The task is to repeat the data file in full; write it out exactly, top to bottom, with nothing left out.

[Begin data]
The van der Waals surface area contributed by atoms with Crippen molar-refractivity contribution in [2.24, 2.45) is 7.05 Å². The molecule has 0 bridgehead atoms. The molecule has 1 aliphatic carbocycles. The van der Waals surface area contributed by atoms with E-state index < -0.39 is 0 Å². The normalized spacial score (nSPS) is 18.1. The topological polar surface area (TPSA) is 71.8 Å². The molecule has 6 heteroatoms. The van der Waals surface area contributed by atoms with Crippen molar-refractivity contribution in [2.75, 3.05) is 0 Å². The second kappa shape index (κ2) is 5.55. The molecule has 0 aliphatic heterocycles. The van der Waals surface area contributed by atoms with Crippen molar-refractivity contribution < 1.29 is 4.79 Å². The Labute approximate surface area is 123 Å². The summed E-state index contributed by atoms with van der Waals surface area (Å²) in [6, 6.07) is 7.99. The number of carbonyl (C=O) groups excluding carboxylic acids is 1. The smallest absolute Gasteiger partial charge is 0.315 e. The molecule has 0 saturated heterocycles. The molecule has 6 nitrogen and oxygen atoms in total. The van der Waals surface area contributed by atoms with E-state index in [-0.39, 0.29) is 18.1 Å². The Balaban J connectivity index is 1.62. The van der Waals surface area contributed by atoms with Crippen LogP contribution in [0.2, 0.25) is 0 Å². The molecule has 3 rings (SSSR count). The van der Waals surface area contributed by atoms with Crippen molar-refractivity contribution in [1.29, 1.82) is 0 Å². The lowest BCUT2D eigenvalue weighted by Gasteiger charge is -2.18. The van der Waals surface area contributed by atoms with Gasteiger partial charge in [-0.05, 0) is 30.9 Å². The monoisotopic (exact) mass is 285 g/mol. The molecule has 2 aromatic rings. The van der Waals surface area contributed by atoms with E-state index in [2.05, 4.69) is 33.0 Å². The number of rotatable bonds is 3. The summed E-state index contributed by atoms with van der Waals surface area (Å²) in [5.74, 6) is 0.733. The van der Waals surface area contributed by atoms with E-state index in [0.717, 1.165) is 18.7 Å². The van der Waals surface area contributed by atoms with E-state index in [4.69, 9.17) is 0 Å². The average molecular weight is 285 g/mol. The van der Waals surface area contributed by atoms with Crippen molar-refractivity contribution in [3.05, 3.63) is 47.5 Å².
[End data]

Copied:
The van der Waals surface area contributed by atoms with Crippen molar-refractivity contribution in [2.24, 2.45) is 7.05 Å². The molecule has 0 bridgehead atoms. The molecule has 1 aliphatic carbocycles. The van der Waals surface area contributed by atoms with E-state index < -0.39 is 0 Å². The normalized spacial score (nSPS) is 18.1. The topological polar surface area (TPSA) is 71.8 Å². The molecule has 6 heteroatoms. The van der Waals surface area contributed by atoms with Crippen molar-refractivity contribution in [2.75, 3.05) is 0 Å². The second kappa shape index (κ2) is 5.55. The molecule has 0 aliphatic heterocycles. The van der Waals surface area contributed by atoms with Crippen molar-refractivity contribution < 1.29 is 4.79 Å². The Labute approximate surface area is 123 Å². The summed E-state index contributed by atoms with van der Waals surface area (Å²) in [6, 6.07) is 7.99. The number of carbonyl (C=O) groups excluding carboxylic acids is 1. The smallest absolute Gasteiger partial charge is 0.315 e. The molecule has 0 saturated heterocycles. The molecule has 6 nitrogen and oxygen atoms in total. The van der Waals surface area contributed by atoms with E-state index in [-0.39, 0.29) is 18.1 Å². The Balaban J connectivity index is 1.62. The van der Waals surface area contributed by atoms with Crippen LogP contribution in [0.2, 0.25) is 0 Å². The molecule has 3 rings (SSSR count). The van der Waals surface area contributed by atoms with Crippen molar-refractivity contribution in [1.29, 1.82) is 0 Å². The lowest BCUT2D eigenvalue weighted by Gasteiger charge is -2.18. The van der Waals surface area contributed by atoms with Gasteiger partial charge in [-0.05, 0) is 30.9 Å². The monoisotopic (exact) mass is 285 g/mol. The molecule has 2 aromatic rings. The van der Waals surface area contributed by atoms with E-state index in [2.05, 4.69) is 33.0 Å². The number of rotatable bonds is 3. The summed E-state index contributed by atoms with van der Waals surface area (Å²) in [5.74, 6) is 0.733. The van der Waals surface area contributed by atoms with E-state index in [0.717, 1.165) is 18.7 Å². The van der Waals surface area contributed by atoms with E-state index in [4.69, 9.17) is 0 Å². The average molecular weight is 285 g/mol. The van der Waals surface area contributed by atoms with Crippen molar-refractivity contribution in [3.05, 3.63) is 47.5 Å².